The Khuriya Muriya Islands (also Kuria Muria, Kooria Mooria, Curia Muria) (Arabic: ; transliterated: Juzur Khur?y? Mur?y? or Kh?ry?n M?ry?n) are a group of five islands in the Arabian Sea, 40 km (25 mi) off the southeastern coast of Oman. The islands form part of the province of Shalim and the Hallaniyat Islands in the governorate of Dhofar.
In antiquity the islands were called the Zenobii or Zenobiou Islands (Greek: ; Latin: Zenobii Insulae) or Doliche (Greek: ). The islands were mentioned by several early writers including Ptolemy (vi. 7. § 47) who numbered them as seven small islands lying in Khuriya Muriya Bay (Greek: ; Latin: Sinus Sachalites), towards the entrance of the "Persian Gulf" (most likely the modern Gulf of Aden).
In 1854 the sultan of Muscat (later Muscat and Oman, now Oman) presented the islands to Queen Victoria as a gift and responsibility for the islands was granted to the Bombay government in British India. There was some concern at the time that the deed of cession was null since the sultan had no rights over the archipelago. The Red Sea and India Telegraph Company, formed in 1858, intended to use one of the islands as a base for a telegraph connection between Aden and Karachi but the project was abandoned in 1861 after sections of the cable failed. A group of Liverpool entrepreneurs were granted monopoly rights to harvest the abundant guano deposits, but after having met resistance from the local inhabitants who considered that resource theirs, and questions in the British parliament about the advisability of granting monopoly rights to anyone, the mining was abandoned after some 200,000 tons had been extracted between 1855 and 1860. During that period, the archipelago presented a busy scene, with up to 52 ships present on one occasion. When Colonel Miles visited the archipelago in 1883, less than 40 inhabitants lived on Al-Hallaniyah, the main island. The islanders lived in huts of unmortared stone with mat roofs, and at certain seasons they moved to caves. They lived on fish, shellfish and goat's milk, occasionally exchanging dried fish for dates and rice from passing ships. They fished entirely with hooks since they had neither boat nor nets.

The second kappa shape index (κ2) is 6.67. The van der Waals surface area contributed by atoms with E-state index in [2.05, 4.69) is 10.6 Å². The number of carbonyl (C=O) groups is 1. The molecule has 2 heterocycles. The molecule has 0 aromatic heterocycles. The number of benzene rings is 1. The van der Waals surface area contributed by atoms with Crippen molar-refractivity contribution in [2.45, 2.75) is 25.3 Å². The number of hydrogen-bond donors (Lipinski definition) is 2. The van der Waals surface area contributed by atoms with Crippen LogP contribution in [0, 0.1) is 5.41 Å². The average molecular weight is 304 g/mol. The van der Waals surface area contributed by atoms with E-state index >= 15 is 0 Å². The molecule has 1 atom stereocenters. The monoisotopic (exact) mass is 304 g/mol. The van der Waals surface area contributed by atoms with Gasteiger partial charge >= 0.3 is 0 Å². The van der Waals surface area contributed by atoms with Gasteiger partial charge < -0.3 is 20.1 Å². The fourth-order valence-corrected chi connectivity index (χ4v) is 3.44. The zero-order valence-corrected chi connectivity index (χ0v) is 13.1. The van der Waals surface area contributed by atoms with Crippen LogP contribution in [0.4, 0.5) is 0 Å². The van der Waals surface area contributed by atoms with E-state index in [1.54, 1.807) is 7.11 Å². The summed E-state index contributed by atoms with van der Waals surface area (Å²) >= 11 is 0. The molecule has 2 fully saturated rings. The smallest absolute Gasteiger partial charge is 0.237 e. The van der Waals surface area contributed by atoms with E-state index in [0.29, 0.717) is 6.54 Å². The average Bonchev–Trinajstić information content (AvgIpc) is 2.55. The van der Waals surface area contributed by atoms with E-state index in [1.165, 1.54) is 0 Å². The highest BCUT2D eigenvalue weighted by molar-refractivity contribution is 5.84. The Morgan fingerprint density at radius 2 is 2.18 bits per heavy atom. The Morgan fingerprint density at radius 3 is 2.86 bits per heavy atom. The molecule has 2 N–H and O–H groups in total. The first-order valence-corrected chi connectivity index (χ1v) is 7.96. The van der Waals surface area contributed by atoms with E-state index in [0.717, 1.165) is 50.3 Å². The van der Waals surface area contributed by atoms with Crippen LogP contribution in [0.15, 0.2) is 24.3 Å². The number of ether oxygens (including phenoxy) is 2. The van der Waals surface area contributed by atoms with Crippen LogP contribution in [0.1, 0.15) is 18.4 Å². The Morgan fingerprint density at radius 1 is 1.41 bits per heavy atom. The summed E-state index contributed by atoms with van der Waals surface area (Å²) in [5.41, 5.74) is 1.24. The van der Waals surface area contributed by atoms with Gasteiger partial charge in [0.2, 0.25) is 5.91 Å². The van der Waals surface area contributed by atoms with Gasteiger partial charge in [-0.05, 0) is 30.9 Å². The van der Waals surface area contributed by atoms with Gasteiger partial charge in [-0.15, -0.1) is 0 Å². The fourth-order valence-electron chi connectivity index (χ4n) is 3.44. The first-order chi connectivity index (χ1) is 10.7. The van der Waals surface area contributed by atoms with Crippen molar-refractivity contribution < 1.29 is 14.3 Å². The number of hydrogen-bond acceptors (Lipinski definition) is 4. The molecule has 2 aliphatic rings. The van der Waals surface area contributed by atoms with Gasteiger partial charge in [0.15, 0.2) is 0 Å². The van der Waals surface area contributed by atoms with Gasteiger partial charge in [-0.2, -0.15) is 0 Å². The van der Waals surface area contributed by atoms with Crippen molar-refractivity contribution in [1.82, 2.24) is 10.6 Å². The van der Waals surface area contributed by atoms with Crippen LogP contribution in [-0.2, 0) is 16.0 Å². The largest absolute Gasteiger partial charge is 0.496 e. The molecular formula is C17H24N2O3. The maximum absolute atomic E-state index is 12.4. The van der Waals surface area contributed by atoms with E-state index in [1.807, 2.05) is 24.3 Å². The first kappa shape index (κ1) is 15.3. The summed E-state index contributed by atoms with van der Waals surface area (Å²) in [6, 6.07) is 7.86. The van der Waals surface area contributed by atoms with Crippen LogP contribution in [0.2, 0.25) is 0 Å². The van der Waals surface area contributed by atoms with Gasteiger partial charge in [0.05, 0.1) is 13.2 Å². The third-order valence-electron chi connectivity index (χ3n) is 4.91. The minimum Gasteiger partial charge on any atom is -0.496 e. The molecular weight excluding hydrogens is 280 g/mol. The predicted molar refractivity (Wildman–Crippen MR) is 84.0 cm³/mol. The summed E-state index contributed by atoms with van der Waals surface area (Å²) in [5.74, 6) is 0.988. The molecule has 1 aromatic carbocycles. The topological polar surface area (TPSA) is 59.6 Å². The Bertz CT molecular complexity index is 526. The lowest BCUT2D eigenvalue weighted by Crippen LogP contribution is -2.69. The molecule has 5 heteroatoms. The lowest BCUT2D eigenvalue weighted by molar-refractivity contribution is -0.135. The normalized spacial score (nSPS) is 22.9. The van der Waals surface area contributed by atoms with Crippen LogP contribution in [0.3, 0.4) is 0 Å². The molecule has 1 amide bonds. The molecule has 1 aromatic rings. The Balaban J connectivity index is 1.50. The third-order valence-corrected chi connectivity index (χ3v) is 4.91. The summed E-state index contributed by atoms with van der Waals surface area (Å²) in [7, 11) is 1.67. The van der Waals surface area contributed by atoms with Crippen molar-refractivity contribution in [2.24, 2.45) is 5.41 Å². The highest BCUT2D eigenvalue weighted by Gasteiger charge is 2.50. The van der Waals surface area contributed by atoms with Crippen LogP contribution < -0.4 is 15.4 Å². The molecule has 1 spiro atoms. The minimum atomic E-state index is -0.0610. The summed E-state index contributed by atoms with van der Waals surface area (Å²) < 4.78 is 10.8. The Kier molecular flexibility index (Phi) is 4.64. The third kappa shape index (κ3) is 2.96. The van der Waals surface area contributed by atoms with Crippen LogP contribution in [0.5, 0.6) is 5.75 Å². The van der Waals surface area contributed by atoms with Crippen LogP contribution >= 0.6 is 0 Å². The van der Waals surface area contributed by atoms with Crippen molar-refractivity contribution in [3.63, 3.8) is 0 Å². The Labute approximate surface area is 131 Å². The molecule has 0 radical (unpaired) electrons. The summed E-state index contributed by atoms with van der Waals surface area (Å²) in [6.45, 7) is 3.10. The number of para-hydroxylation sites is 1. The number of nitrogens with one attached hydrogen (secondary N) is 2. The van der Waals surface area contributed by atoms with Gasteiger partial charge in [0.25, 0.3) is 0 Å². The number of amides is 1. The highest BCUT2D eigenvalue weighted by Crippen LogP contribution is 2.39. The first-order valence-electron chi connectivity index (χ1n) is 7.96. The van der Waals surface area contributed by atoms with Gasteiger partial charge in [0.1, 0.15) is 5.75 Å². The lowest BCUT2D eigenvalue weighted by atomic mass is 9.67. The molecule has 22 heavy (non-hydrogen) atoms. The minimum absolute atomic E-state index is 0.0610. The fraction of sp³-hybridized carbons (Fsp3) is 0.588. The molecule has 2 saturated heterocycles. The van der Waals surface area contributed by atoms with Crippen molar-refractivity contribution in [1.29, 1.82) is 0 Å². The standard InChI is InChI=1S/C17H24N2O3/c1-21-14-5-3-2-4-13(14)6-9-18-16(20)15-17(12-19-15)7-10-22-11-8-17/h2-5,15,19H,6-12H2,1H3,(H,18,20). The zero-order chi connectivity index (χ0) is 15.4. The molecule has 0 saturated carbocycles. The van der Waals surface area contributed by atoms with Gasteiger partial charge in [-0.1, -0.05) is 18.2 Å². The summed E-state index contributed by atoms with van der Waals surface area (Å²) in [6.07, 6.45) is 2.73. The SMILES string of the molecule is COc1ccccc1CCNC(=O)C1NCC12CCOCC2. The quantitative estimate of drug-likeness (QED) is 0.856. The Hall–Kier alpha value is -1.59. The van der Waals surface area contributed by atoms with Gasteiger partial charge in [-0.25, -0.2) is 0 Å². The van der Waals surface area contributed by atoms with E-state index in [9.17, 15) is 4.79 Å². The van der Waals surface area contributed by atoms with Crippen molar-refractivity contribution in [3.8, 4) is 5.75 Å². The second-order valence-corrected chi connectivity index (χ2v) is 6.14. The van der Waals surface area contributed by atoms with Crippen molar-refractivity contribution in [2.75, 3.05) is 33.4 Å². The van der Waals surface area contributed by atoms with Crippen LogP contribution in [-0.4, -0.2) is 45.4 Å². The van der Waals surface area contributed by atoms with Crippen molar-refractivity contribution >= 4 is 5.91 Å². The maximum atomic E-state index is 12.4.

In 1886, the islands were attached administratively to Aden. Due to their remoteness, the lack of anchorages and the fact that the inhabitants continued to consider themselves subjects of the Sultan of Muscat, the islands remained un-administered and, for decades, were only sporadically visited by British officials. While technically part of Aden Colony, the islands, because of their remoteness and inaccessibly, were left to the supervision of the British Resident in the Persian Gulf. As a British possession until 1967, they were administered by the Governor of Aden until 1953, then by the British High Commissioner until 1963, and finally by the British Chief Political Resident of the Persian Gulf (based in Bahrain). On 30 November 1967, Lord Caradon, the British Ambassador to the United Nations, announced that in accordance with the wishes of the local inhabitants, the islands would be returned to Muscat and Oman, despite criticism from President Qahtan Muhammad al-Shaabi that the islands should be transferred to the People's Republic of South Yemen. The boundary between the two countries was not formally settled until 1992 when it was agreed that the islands were on Oman's side of the line.
The island group has been designated an Important Bird Area (IBA) by BirdLife International because it supports seabird breeding colonies of red-billed tropicbirds, tropical shearwaters, masked boobies, Socotra cormorants, sooty gulls, and bridled and greater crested terns. Other significant birds are resident mourning wheatears and visiting Jouanin's petrels.
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